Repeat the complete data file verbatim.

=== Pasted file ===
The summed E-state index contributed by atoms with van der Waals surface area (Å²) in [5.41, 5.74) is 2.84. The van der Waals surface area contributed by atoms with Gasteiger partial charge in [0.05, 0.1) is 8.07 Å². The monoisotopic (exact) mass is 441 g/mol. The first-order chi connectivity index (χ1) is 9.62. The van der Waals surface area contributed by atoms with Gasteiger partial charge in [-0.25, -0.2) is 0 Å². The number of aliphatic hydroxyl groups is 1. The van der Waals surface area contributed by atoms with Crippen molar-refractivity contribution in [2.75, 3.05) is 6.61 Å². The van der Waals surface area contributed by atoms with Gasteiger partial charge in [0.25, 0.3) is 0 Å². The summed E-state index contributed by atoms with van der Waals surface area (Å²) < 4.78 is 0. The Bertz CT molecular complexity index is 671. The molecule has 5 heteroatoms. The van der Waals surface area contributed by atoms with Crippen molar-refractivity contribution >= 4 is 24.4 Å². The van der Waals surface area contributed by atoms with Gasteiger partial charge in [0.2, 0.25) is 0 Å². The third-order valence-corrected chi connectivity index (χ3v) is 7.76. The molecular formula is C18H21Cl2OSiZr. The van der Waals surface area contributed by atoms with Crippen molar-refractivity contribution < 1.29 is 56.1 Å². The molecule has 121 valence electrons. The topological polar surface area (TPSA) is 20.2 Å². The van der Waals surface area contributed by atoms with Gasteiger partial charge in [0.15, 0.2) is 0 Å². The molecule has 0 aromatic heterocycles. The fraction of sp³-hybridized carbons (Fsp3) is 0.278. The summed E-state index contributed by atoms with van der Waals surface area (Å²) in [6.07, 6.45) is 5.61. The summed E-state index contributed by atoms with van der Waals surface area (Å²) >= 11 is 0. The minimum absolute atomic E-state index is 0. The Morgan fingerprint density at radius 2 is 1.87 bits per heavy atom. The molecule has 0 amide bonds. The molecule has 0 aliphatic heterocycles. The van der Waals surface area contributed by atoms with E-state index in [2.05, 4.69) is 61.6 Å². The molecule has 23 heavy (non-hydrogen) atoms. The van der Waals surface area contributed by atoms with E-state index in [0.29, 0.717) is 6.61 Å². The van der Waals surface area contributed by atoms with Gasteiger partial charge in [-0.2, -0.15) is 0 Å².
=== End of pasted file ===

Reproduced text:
The summed E-state index contributed by atoms with van der Waals surface area (Å²) in [5.41, 5.74) is 2.84. The van der Waals surface area contributed by atoms with Gasteiger partial charge in [0.05, 0.1) is 8.07 Å². The monoisotopic (exact) mass is 441 g/mol. The first-order chi connectivity index (χ1) is 9.62. The van der Waals surface area contributed by atoms with Gasteiger partial charge in [-0.25, -0.2) is 0 Å². The number of aliphatic hydroxyl groups is 1. The van der Waals surface area contributed by atoms with Crippen molar-refractivity contribution in [2.75, 3.05) is 6.61 Å². The van der Waals surface area contributed by atoms with Gasteiger partial charge in [0.25, 0.3) is 0 Å². The summed E-state index contributed by atoms with van der Waals surface area (Å²) < 4.78 is 0. The Bertz CT molecular complexity index is 671. The molecule has 5 heteroatoms. The van der Waals surface area contributed by atoms with Crippen molar-refractivity contribution >= 4 is 24.4 Å². The van der Waals surface area contributed by atoms with Gasteiger partial charge in [0.2, 0.25) is 0 Å². The third-order valence-corrected chi connectivity index (χ3v) is 7.76. The molecular formula is C18H21Cl2OSiZr. The van der Waals surface area contributed by atoms with Crippen molar-refractivity contribution < 1.29 is 56.1 Å². The molecule has 121 valence electrons. The topological polar surface area (TPSA) is 20.2 Å². The van der Waals surface area contributed by atoms with Gasteiger partial charge in [0.15, 0.2) is 0 Å². The molecule has 0 aromatic heterocycles. The fraction of sp³-hybridized carbons (Fsp3) is 0.278. The summed E-state index contributed by atoms with van der Waals surface area (Å²) in [6.07, 6.45) is 5.61. The summed E-state index contributed by atoms with van der Waals surface area (Å²) >= 11 is 0. The minimum absolute atomic E-state index is 0. The Morgan fingerprint density at radius 2 is 1.87 bits per heavy atom. The molecule has 0 amide bonds. The molecule has 0 aliphatic heterocycles. The van der Waals surface area contributed by atoms with E-state index in [2.05, 4.69) is 61.6 Å². The molecule has 23 heavy (non-hydrogen) atoms. The van der Waals surface area contributed by atoms with E-state index in [0.29, 0.717) is 6.61 Å². The van der Waals surface area contributed by atoms with Gasteiger partial charge in [-0.2, -0.15) is 0 Å².